The woods that you passed through to get to the priory do continue on a short way uphill and are a great place to explore a little, when I visited the bluebells were in bloom and with the stream about halfway up it is a lovely place to be. After a while the woods give way to farmland which I more than encourage you to continue onwards, this is the Monarch's Way, a 600+ mile route spanning a large portion of England; I certainly would never expect you to take on the whole of the Monarch's Way, but this stretch snakes through the local countryside and if you want a moderately easy-going nice day's adventure then you would be hard-pressed to find something better in the area. If you follow the route the other way, back towards the car park, you can join the country lane for a short hop to a gate on the opposite side which will take you to Boscobel house - this house and gardens are an English Heritage site and Grade II listed building which do require an entry fee, but I highly recommend visiting it if you are already in the area.
The story of White Ladies Priory is not entirely clear and there isn't much information on-site to read through, but there is enough to go on around the internet to get a good idea of the events that took place here. It is believed to have been constructed sometime in the 12th century, as the works seen here are in keeping with what is typically seen in that era. The priory is in Brewood and was likely once known as the Priory of St Leonard at Brewood, it was of the Augustinian order until its dissolution in 1536 under Henry VII. The canonesses of the Augustinian order are the 'White Ladies' referred to in the name of the priory. During its operational years, the priory held many parcels of land not only in the local area but as far away as Clee St. Margaret and Montford - primarily donated lands from local families all the way up to the reigning monarchs gifting potentially valuable bits of space around the rea. After its dissolution, the priory was sold on and passed between owners until coming under the ownership of the Giffard family, the same family who would construct Boscobel House. The buildings are believed to have been in decay prior to the dissolution and it is likely that the suppression of the priories saw the buildings at White Ladies Priory fall further into decay, but the site was livable for some time after. A good amount of the old church remains, with some of the perimeter wall and a small graveyard alongside.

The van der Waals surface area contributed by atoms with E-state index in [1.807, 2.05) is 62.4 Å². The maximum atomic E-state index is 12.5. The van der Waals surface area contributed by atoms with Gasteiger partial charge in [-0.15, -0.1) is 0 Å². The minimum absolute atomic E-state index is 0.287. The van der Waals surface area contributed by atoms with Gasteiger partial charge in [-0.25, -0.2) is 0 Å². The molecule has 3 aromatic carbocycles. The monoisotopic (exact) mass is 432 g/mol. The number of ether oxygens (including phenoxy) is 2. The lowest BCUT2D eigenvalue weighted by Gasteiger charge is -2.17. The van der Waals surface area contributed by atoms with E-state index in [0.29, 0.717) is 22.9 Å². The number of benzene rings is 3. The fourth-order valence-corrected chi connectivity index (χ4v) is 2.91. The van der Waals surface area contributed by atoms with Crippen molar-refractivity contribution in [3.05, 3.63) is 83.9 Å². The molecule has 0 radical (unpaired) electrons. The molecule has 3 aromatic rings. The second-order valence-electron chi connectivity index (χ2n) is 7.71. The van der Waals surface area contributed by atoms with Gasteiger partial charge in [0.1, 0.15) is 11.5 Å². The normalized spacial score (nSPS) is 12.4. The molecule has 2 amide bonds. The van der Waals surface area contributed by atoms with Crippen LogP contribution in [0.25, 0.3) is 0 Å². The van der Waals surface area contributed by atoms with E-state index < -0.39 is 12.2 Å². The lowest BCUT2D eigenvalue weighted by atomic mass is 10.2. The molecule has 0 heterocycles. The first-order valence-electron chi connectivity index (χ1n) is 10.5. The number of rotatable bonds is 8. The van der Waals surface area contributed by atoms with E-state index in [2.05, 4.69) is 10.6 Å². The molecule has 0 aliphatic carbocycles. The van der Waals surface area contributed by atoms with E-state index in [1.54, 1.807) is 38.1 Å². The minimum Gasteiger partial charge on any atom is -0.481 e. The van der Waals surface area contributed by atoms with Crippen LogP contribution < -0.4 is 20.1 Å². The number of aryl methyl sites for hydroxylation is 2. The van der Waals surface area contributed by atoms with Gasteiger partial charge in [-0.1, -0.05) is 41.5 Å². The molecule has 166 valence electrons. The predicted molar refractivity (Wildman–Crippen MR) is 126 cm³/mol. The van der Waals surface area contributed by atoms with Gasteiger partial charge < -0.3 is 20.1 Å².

Considering you could probably walk the perimeter of the main grounds at White Ladies Priory in about 60 seconds, I still think there is plenty to love here. The charming remains of the priory, especially against the field of rape in the spring are just a wonder to behold and something I love this space for. Obviously, Boscobel House is so close that you should really consider combining it with the priory, but there are plenty of little gems in the area that you can link through here easily. You are a stone's throw from Brewood and Wolverhampton, so the likes of Chillington Lower Avenue and Pendeford Mill Nature Reserve are right by - plus Cannock Chase is just a quick hop up the A5 where you arrive at Shoal Hill Common, so if you didn't want to make this a single stop in the area then you certainly have plenty of wonderful natural escapes. Otherwise, take in some of the beauty that is the priory and its grounds, have a quick wander through the woodlands and continue on with your day - a perfect quick stop to really satisfy lovers of history and nature alike!